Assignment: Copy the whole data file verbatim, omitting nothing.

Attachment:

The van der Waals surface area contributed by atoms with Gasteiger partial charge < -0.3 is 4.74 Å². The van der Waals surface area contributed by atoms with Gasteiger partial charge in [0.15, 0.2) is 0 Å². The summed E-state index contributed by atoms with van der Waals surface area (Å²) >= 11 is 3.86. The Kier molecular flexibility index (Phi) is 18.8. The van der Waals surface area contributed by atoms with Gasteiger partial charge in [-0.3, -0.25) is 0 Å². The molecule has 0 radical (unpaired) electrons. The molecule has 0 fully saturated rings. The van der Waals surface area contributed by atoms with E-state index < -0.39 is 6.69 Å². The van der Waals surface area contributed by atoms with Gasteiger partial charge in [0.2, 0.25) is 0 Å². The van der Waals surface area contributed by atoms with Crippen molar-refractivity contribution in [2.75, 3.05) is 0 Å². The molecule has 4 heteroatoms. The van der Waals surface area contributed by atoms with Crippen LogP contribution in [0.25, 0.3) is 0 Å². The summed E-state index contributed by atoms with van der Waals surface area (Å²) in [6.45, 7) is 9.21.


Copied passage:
The van der Waals surface area contributed by atoms with Gasteiger partial charge < -0.3 is 4.74 Å². The van der Waals surface area contributed by atoms with Gasteiger partial charge in [0.15, 0.2) is 0 Å². The summed E-state index contributed by atoms with van der Waals surface area (Å²) >= 11 is 3.86. The Kier molecular flexibility index (Phi) is 18.8. The van der Waals surface area contributed by atoms with Gasteiger partial charge in [-0.3, -0.25) is 0 Å². The molecule has 0 radical (unpaired) electrons. The molecule has 0 fully saturated rings. The van der Waals surface area contributed by atoms with E-state index < -0.39 is 6.69 Å². The van der Waals surface area contributed by atoms with Gasteiger partial charge in [0.2, 0.25) is 0 Å². The van der Waals surface area contributed by atoms with Crippen molar-refractivity contribution in [2.75, 3.05) is 0 Å². The molecule has 4 heteroatoms. The van der Waals surface area contributed by atoms with Crippen LogP contribution in [0.25, 0.3) is 0 Å². The summed E-state index contributed by atoms with van der Waals surface area (Å²) in [6.45, 7) is 9.21.